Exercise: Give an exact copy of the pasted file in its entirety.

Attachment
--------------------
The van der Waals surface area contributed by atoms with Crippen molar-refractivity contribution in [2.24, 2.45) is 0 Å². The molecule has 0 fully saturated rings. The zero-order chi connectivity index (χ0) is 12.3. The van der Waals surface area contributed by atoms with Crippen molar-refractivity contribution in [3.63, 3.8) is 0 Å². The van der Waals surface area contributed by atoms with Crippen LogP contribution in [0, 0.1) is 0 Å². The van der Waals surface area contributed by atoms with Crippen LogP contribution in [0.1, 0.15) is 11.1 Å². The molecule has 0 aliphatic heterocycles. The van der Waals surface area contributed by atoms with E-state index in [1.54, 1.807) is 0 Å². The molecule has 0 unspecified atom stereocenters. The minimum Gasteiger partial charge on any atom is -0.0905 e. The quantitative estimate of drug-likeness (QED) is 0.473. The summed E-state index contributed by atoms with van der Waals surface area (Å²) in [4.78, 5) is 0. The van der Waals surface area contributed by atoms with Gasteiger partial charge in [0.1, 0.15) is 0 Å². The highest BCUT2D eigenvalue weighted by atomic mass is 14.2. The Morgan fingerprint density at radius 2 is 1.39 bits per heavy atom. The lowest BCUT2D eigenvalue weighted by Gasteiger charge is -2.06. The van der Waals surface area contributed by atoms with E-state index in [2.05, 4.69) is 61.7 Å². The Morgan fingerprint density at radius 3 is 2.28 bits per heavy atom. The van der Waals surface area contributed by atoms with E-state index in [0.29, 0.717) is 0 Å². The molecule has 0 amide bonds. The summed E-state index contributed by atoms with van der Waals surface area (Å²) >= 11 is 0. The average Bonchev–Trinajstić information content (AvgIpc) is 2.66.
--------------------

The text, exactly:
The van der Waals surface area contributed by atoms with Crippen molar-refractivity contribution in [2.24, 2.45) is 0 Å². The molecule has 0 fully saturated rings. The zero-order chi connectivity index (χ0) is 12.3. The van der Waals surface area contributed by atoms with Crippen molar-refractivity contribution in [3.63, 3.8) is 0 Å². The van der Waals surface area contributed by atoms with Crippen LogP contribution in [0, 0.1) is 0 Å². The van der Waals surface area contributed by atoms with Crippen LogP contribution in [0.1, 0.15) is 11.1 Å². The molecule has 0 aliphatic heterocycles. The van der Waals surface area contributed by atoms with E-state index in [1.54, 1.807) is 0 Å². The molecule has 0 unspecified atom stereocenters. The minimum Gasteiger partial charge on any atom is -0.0905 e. The quantitative estimate of drug-likeness (QED) is 0.473. The summed E-state index contributed by atoms with van der Waals surface area (Å²) in [4.78, 5) is 0. The van der Waals surface area contributed by atoms with Gasteiger partial charge in [0.1, 0.15) is 0 Å². The highest BCUT2D eigenvalue weighted by atomic mass is 14.2. The Morgan fingerprint density at radius 2 is 1.39 bits per heavy atom. The lowest BCUT2D eigenvalue weighted by Gasteiger charge is -2.06. The van der Waals surface area contributed by atoms with E-state index in [2.05, 4.69) is 61.7 Å². The Morgan fingerprint density at radius 3 is 2.28 bits per heavy atom. The van der Waals surface area contributed by atoms with E-state index in [0.29, 0.717) is 0 Å². The molecule has 0 amide bonds. The summed E-state index contributed by atoms with van der Waals surface area (Å²) >= 11 is 0. The average Bonchev–Trinajstić information content (AvgIpc) is 2.66.